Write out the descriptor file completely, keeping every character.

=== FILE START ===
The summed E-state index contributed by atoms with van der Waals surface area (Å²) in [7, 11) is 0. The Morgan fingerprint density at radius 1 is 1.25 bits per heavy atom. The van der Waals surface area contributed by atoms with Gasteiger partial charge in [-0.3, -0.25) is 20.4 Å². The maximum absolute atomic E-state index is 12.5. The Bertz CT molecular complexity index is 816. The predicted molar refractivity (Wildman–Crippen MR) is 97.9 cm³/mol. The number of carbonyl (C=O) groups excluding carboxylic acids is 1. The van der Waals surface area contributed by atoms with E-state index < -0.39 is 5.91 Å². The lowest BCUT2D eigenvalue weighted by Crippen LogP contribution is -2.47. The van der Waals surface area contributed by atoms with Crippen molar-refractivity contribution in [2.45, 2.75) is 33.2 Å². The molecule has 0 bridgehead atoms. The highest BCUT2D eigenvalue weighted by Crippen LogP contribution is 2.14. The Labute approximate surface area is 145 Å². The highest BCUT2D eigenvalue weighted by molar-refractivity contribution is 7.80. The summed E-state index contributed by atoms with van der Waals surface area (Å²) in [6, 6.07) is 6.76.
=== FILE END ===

The summed E-state index contributed by atoms with van der Waals surface area (Å²) in [7, 11) is 0. The Morgan fingerprint density at radius 1 is 1.25 bits per heavy atom. The van der Waals surface area contributed by atoms with Gasteiger partial charge in [-0.3, -0.25) is 20.4 Å². The maximum absolute atomic E-state index is 12.5. The Bertz CT molecular complexity index is 816. The predicted molar refractivity (Wildman–Crippen MR) is 97.9 cm³/mol. The number of carbonyl (C=O) groups excluding carboxylic acids is 1. The van der Waals surface area contributed by atoms with E-state index < -0.39 is 5.91 Å². The lowest BCUT2D eigenvalue weighted by Crippen LogP contribution is -2.47. The van der Waals surface area contributed by atoms with Crippen molar-refractivity contribution in [2.45, 2.75) is 33.2 Å². The molecule has 0 bridgehead atoms. The highest BCUT2D eigenvalue weighted by Crippen LogP contribution is 2.14. The Labute approximate surface area is 145 Å². The highest BCUT2D eigenvalue weighted by molar-refractivity contribution is 7.80. The summed E-state index contributed by atoms with van der Waals surface area (Å²) in [6, 6.07) is 6.76.